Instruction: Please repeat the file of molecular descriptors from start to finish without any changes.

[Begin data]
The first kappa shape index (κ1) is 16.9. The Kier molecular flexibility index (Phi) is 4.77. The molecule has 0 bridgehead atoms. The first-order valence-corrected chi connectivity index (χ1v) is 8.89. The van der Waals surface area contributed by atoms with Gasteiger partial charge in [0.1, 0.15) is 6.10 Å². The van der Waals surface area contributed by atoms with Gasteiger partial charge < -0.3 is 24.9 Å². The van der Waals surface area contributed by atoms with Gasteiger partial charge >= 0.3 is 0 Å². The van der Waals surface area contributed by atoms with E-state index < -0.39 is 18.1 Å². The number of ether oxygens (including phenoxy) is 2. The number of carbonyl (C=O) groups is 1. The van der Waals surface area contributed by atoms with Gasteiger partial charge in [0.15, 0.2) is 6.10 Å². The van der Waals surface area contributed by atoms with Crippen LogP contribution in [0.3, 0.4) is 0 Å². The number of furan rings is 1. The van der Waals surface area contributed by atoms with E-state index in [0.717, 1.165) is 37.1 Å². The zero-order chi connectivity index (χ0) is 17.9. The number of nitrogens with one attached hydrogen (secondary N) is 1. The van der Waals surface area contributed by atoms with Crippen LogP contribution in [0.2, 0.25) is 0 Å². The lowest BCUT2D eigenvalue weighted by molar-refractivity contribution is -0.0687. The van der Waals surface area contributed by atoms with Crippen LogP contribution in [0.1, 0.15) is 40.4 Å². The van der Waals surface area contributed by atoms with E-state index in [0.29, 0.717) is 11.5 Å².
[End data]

The first kappa shape index (κ1) is 16.9. The Kier molecular flexibility index (Phi) is 4.77. The molecule has 0 bridgehead atoms. The first-order valence-corrected chi connectivity index (χ1v) is 8.89. The van der Waals surface area contributed by atoms with Gasteiger partial charge in [0.1, 0.15) is 6.10 Å². The van der Waals surface area contributed by atoms with Gasteiger partial charge < -0.3 is 24.9 Å². The van der Waals surface area contributed by atoms with Gasteiger partial charge >= 0.3 is 0 Å². The van der Waals surface area contributed by atoms with E-state index < -0.39 is 18.1 Å². The number of ether oxygens (including phenoxy) is 2. The number of carbonyl (C=O) groups is 1. The van der Waals surface area contributed by atoms with Gasteiger partial charge in [0.15, 0.2) is 6.10 Å². The van der Waals surface area contributed by atoms with Crippen LogP contribution in [0.3, 0.4) is 0 Å². The number of furan rings is 1. The van der Waals surface area contributed by atoms with E-state index in [0.717, 1.165) is 37.1 Å². The zero-order chi connectivity index (χ0) is 17.9. The number of nitrogens with one attached hydrogen (secondary N) is 1. The van der Waals surface area contributed by atoms with Crippen LogP contribution in [0.2, 0.25) is 0 Å². The lowest BCUT2D eigenvalue weighted by molar-refractivity contribution is -0.0687. The van der Waals surface area contributed by atoms with Crippen LogP contribution in [0.1, 0.15) is 40.4 Å². The van der Waals surface area contributed by atoms with E-state index in [0.29, 0.717) is 11.5 Å².